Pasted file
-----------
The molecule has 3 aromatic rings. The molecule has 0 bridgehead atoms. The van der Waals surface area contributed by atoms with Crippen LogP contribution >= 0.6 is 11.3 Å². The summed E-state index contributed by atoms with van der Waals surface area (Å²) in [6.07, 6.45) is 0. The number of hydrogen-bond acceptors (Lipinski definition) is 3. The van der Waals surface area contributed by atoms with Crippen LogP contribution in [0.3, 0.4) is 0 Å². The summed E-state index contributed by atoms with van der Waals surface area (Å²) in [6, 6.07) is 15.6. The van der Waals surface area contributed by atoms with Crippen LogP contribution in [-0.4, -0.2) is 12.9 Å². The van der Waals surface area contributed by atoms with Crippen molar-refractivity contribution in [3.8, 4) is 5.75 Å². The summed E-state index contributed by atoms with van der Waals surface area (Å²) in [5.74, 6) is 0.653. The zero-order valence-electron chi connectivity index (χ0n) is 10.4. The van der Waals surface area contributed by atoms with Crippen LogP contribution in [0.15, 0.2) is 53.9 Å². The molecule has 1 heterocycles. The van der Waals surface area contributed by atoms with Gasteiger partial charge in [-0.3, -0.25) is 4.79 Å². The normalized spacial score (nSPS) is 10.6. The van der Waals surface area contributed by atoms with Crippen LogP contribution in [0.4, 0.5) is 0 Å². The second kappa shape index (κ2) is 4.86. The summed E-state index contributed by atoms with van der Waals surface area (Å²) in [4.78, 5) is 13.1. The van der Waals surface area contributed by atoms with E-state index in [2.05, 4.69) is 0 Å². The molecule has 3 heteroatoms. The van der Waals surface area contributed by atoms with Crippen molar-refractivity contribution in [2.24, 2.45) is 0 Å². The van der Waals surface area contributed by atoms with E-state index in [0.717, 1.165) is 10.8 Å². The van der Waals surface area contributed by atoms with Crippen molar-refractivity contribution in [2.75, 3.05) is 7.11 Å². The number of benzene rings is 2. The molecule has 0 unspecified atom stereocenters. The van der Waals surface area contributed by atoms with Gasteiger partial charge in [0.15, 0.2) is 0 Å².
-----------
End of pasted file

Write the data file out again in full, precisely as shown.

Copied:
The molecule has 3 aromatic rings. The molecule has 0 bridgehead atoms. The van der Waals surface area contributed by atoms with Crippen LogP contribution >= 0.6 is 11.3 Å². The summed E-state index contributed by atoms with van der Waals surface area (Å²) in [6.07, 6.45) is 0. The number of hydrogen-bond acceptors (Lipinski definition) is 3. The van der Waals surface area contributed by atoms with Crippen LogP contribution in [0.3, 0.4) is 0 Å². The summed E-state index contributed by atoms with van der Waals surface area (Å²) in [6, 6.07) is 15.6. The van der Waals surface area contributed by atoms with Crippen LogP contribution in [-0.4, -0.2) is 12.9 Å². The van der Waals surface area contributed by atoms with Crippen molar-refractivity contribution in [3.8, 4) is 5.75 Å². The summed E-state index contributed by atoms with van der Waals surface area (Å²) in [5.74, 6) is 0.653. The zero-order valence-electron chi connectivity index (χ0n) is 10.4. The van der Waals surface area contributed by atoms with Crippen LogP contribution in [0.15, 0.2) is 53.9 Å². The molecule has 1 heterocycles. The van der Waals surface area contributed by atoms with Gasteiger partial charge in [-0.3, -0.25) is 4.79 Å². The normalized spacial score (nSPS) is 10.6. The van der Waals surface area contributed by atoms with Crippen LogP contribution in [0.4, 0.5) is 0 Å². The second kappa shape index (κ2) is 4.86. The summed E-state index contributed by atoms with van der Waals surface area (Å²) in [4.78, 5) is 13.1. The van der Waals surface area contributed by atoms with E-state index in [2.05, 4.69) is 0 Å². The molecule has 3 heteroatoms. The van der Waals surface area contributed by atoms with Crippen molar-refractivity contribution in [2.24, 2.45) is 0 Å². The van der Waals surface area contributed by atoms with E-state index in [0.717, 1.165) is 10.8 Å². The van der Waals surface area contributed by atoms with Crippen molar-refractivity contribution in [2.75, 3.05) is 7.11 Å². The number of benzene rings is 2. The molecule has 0 unspecified atom stereocenters. The van der Waals surface area contributed by atoms with Gasteiger partial charge in [0.15, 0.2) is 0 Å².